Bernie Sanders Floats Idea Of Elizabeth Warren Joining His Administration If He Wins In November

Elizabeth Warren and Bernie Sanders on the debate stage.
Win McNamee / Getty Images

Bernie Sanders could have a place for Elizabeth Warren in his administration if he were to win in November.

Just ahead of Warren’s announcement that she would be dropping out of the Democratic primary, Sanders pushed back on those calling for her to drop out and hinted that she may have a White House post if he defeated Donald Trump. As Talking Points Memo noted, the Vermont senator offered his public support for Warren during an interview with MSNBC host Rachel Maddow.

Maddow cited a report that Sanders’ campaign had been reaching out to Warren after her poor performance in the Super Tuesday contests left her little hope of winning the nomination. Sanders praised Warren for her hard work and condemned the “ugly, personal attacks” that had been made against Warren and her campaign.

A number of Sanders’ supporters took aim at Warren for remaining in the race despite poor finishes in the first four contests, claiming that she was taking votes that could have gone to Sanders on Super Tuesday.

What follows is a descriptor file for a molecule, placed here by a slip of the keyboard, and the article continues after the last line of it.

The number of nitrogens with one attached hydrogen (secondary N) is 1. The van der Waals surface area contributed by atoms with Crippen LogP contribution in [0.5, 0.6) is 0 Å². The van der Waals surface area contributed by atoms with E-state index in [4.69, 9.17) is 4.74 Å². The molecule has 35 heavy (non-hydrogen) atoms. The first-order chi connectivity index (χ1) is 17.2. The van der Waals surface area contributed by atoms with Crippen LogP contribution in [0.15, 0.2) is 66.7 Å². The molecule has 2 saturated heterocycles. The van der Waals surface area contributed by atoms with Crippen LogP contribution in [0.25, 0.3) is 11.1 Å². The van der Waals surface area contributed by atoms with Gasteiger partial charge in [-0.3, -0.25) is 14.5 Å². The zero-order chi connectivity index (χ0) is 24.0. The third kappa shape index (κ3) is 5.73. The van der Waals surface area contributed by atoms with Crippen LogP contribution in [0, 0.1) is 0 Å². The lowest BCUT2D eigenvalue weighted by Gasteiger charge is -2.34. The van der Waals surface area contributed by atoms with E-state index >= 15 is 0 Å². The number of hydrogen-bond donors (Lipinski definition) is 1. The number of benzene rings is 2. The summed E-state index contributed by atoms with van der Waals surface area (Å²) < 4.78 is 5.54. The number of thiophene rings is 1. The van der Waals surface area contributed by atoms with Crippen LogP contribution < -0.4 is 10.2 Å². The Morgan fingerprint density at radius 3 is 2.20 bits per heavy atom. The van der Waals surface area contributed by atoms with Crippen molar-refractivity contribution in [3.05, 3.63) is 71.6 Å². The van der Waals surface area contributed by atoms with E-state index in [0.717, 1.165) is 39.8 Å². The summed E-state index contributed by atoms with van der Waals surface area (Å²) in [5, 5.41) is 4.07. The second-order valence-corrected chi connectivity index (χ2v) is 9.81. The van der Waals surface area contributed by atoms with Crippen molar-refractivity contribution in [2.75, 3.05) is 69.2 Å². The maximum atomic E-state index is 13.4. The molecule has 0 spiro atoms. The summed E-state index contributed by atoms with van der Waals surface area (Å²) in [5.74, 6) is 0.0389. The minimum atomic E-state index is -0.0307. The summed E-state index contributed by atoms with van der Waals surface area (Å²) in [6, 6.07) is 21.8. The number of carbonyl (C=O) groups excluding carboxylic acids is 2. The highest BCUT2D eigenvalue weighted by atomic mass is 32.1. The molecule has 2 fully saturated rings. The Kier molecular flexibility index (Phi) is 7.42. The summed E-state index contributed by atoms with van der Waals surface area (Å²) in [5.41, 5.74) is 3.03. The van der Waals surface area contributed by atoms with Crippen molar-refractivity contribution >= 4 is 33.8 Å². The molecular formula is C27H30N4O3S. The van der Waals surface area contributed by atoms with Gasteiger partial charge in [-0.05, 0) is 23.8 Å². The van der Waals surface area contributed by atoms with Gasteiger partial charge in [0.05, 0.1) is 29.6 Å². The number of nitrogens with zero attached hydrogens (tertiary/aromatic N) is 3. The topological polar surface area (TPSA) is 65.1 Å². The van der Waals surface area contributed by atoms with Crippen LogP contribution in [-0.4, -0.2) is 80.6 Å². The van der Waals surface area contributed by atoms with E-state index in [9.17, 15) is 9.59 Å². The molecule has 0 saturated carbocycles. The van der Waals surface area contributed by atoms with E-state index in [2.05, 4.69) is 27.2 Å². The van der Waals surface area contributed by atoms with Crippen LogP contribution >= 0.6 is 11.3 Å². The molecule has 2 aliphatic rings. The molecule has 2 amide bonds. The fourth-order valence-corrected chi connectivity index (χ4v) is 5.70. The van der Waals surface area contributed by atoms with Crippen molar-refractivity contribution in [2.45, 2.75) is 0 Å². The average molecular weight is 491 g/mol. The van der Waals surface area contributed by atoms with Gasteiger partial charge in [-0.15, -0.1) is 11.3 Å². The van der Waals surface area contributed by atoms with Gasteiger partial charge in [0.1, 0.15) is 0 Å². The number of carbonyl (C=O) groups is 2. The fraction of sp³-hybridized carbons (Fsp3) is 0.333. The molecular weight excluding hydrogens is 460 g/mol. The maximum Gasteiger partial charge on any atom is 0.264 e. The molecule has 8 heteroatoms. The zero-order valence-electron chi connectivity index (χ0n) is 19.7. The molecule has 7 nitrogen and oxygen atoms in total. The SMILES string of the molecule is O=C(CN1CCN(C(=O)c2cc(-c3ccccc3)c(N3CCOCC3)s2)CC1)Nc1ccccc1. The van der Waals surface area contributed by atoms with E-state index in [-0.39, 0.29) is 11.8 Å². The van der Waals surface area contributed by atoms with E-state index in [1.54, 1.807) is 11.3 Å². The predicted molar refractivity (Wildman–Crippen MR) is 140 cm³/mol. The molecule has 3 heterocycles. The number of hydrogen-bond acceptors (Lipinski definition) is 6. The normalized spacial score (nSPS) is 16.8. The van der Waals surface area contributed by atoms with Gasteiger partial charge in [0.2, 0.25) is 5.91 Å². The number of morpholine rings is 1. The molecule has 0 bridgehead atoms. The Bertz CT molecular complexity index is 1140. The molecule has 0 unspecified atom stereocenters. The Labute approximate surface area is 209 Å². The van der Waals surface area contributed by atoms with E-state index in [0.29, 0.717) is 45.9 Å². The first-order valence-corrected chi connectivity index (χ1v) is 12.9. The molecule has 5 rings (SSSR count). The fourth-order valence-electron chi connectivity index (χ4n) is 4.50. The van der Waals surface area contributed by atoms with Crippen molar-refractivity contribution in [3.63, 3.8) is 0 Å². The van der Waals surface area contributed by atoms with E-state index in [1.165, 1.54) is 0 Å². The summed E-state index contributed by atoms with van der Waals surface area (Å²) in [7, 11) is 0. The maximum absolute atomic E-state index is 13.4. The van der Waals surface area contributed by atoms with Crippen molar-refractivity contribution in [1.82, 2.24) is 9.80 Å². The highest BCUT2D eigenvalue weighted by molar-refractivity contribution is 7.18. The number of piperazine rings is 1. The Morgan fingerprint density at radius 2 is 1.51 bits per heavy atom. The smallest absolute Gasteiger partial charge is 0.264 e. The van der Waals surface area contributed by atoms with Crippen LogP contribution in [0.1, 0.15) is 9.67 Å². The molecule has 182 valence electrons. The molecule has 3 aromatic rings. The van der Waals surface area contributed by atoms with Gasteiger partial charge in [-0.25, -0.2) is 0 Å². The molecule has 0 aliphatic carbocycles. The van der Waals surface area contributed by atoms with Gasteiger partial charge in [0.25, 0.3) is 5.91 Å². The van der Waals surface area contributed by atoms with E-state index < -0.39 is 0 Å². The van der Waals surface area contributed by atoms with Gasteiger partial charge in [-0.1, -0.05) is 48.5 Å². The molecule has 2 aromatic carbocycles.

Sanders tried to smooth over the bad feelings and hinted that Warren could play a role in the White House if he wins, though he could not yet get into specifics.

“It’s too early to talk about that,” he said. “But certainly I have a lot of respect for Senator Warren and would love to sit down and talk to her about what kind of role she can play in our administration.”

Sanders could also be aiming for an endorsement from Warren, who said she was not ready to stand behind either of the two candidates left in the race. The two have been allies in the U.S. Senate and were among the most progressive candidates for the Democratic nomination.

They later tangled during the campaign after a report claiming that Sanders had told Warren he believed a woman could not win against Trump in 2020. Sanders denied saying this, claiming that his remarks were misunderstood.

“What I did say that night was that Donald Trump is a sexist, a racist and a liar who would weaponize whatever he could,” he said at the time, via The Hill. “Do I believe a woman can win in 2020? Of course! After all, Hillary Clinton beat Donald Trump by 3 million votes in 2016.”

After earning front-runner status with wins in two of the first three contests in the Democratic primary, Sanders saw his fortunes take a sharp turn after former Vice President Joe Biden pulled out a stronger-than-expected win in South Carolina and followed it with a string of upset victories in Super Tuesday contests. The wins left Sanders with a difficult path to the nomination, but still time to make it up as more than half of the delegates have yet to be awarded.